As usual, Tom Huerkamp makes an emergency out of nothing (Dec. 7 letter wanting to tax internet purchases). How does collecting more sales taxes help or protect "traditional brick and mortar retail"? And what is preventing those same brick and mortar retail shops from putting up websites themselves, thereby expanding their sales base past their small community? Or -- gasp -- selling their goods on Amazon?
Huerkamp envisions ALL stores literally disappearing because of online shopping, even though the goods being bought online have to exist somewhere, at the least in a warehouse to be shipped from (and those giant warehouses are paying plenty in property tax, believe me). The people delivering the goods that were bought online are paying hefty gas taxes (and let's not pretend anymore that gas taxes only go to roads, like they're supposed to) plus their own income taxes, sales taxes, vehicle taxes, etc. -- plus all the "hidden taxes"...VAT taxes, corporate taxes, "sin" taxes, excise/customs/tariff taxes, insurance premium taxes, passenger taxes, payroll taxes, inventory taxes, duty taxes, inheritance taxes, capital gains taxes ... obviously this list can go on and on and on.
When people are rigidly afraid of change (personally I'm glad the main mode of transportation is no longer horse and buggy or even trains) they make up (quote) IMPENDING DOOM (end quote) scenarios. And then imply that only the government can save us from that -- by levying more taxes. And indeed -- North Korea has proven to the world that 100 percent taxation leads to widespread prosperity (or maybe that was death by starvation, I forget which is which).
Non-interstate taxing on goods has worked just fine the entire history of our country. But now all of a sudden it's going to be the death of us all!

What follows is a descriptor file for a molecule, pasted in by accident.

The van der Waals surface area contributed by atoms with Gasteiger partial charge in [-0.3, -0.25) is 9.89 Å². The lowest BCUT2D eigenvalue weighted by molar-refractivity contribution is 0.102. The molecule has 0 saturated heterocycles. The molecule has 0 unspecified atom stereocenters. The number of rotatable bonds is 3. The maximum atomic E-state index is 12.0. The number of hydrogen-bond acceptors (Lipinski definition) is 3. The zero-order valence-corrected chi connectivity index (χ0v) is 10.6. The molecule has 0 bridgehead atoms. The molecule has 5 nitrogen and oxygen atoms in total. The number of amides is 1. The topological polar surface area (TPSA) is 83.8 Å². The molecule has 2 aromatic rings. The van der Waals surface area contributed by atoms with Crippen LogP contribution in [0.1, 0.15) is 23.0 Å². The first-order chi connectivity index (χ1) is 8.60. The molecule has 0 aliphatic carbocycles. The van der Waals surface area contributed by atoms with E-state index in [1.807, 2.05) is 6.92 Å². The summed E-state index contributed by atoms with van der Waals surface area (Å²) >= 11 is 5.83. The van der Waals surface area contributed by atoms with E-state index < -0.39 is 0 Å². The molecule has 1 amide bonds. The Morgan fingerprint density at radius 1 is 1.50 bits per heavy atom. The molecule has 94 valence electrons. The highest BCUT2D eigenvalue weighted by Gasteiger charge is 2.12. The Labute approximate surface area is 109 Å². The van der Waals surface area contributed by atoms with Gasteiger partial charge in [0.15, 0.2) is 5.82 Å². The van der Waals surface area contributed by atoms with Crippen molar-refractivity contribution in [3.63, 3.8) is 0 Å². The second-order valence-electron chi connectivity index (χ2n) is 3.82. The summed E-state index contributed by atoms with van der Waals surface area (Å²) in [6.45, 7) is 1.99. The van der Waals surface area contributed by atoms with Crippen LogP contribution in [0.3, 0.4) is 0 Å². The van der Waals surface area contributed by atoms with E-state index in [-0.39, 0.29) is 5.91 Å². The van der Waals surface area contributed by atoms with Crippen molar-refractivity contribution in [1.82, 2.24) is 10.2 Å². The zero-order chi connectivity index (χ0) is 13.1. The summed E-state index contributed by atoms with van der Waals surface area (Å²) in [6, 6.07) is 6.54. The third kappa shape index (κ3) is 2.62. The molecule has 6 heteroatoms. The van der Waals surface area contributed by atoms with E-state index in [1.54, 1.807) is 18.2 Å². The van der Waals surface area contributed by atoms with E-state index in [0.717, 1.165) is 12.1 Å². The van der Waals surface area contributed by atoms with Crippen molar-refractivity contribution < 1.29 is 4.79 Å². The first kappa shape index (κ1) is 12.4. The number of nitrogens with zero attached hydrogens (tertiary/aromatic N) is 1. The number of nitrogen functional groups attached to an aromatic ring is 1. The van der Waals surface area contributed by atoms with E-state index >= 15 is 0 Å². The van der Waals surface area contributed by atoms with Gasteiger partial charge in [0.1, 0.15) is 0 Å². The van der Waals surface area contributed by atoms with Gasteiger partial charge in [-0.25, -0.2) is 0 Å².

The "playing field" is already pretty level -- with TOO MUCH tax. A giant bloated government with half of everyone's income looks for things to do with that money well beyond the scope of "public service."
I've been puzzled for a long time as to why I have NEVER heard Tom Huerkamp say that the Cedaredge and Delta governments should sell their golf courses and use that never-ending bottomless pit black hole of millions of dollars sucked into a golf course hole toward all these "DIRE" needs projects? Why is the ONLY solution ALWAYS more taxation?
I have yet to see Cedaredge or Delta say, "If we don't get more tax money, we're going to have to close down the golf course." No, instead it's always the same old song and dance -- basic services. The schools, the police, the roads -- all these things are threatened. Because these local governments obviously place more importance on their golf courses (and other ridiculous uses of tax money) than on schools, police, roads, or water/sewer/utilities (the same places they "borrow" the money from to begin with to fund the golf courses). Some folks approve of that, and want to feed it even more. As if income is endless and people are greedy for wanting to feed their families and compare shop online instead of funding a handful of elite golfers.
I predict Walmart is NOT going to disappear in five years. And when it does, it will be because it will be replaced by something better and more popular.
On Tuesday, Sept. 11, the Delta County Board of Commissioners called a special meeting to consider the board's response to the Bureau of Land Management's preliminary Environmental Assessment (EA) concerning the lease parcels proposed for the December BLM sale.
Several people from the North Fork were present to provide input.